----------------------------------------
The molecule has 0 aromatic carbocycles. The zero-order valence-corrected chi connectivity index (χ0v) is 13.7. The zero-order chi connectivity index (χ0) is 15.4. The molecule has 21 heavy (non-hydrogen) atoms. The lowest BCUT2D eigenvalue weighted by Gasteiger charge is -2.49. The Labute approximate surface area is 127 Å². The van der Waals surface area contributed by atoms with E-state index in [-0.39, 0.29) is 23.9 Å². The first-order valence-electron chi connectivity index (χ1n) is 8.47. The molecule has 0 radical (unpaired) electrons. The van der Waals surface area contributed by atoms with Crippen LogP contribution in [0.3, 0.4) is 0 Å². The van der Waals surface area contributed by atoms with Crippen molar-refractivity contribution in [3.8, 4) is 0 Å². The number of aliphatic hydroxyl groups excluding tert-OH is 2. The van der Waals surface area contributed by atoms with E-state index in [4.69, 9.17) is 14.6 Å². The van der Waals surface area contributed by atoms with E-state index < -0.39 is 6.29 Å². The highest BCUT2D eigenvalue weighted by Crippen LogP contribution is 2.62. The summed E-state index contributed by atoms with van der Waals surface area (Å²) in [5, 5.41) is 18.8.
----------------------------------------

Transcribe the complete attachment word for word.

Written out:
The molecule has 0 aromatic carbocycles. The zero-order valence-corrected chi connectivity index (χ0v) is 13.7. The zero-order chi connectivity index (χ0) is 15.4. The molecule has 21 heavy (non-hydrogen) atoms. The lowest BCUT2D eigenvalue weighted by Gasteiger charge is -2.49. The Labute approximate surface area is 127 Å². The van der Waals surface area contributed by atoms with E-state index in [-0.39, 0.29) is 23.9 Å². The first-order valence-electron chi connectivity index (χ1n) is 8.47. The molecule has 0 radical (unpaired) electrons. The van der Waals surface area contributed by atoms with Crippen LogP contribution in [0.3, 0.4) is 0 Å². The van der Waals surface area contributed by atoms with Crippen molar-refractivity contribution in [3.8, 4) is 0 Å². The number of aliphatic hydroxyl groups excluding tert-OH is 2. The van der Waals surface area contributed by atoms with E-state index in [4.69, 9.17) is 14.6 Å². The van der Waals surface area contributed by atoms with E-state index < -0.39 is 6.29 Å². The highest BCUT2D eigenvalue weighted by Crippen LogP contribution is 2.62. The summed E-state index contributed by atoms with van der Waals surface area (Å²) in [5, 5.41) is 18.8.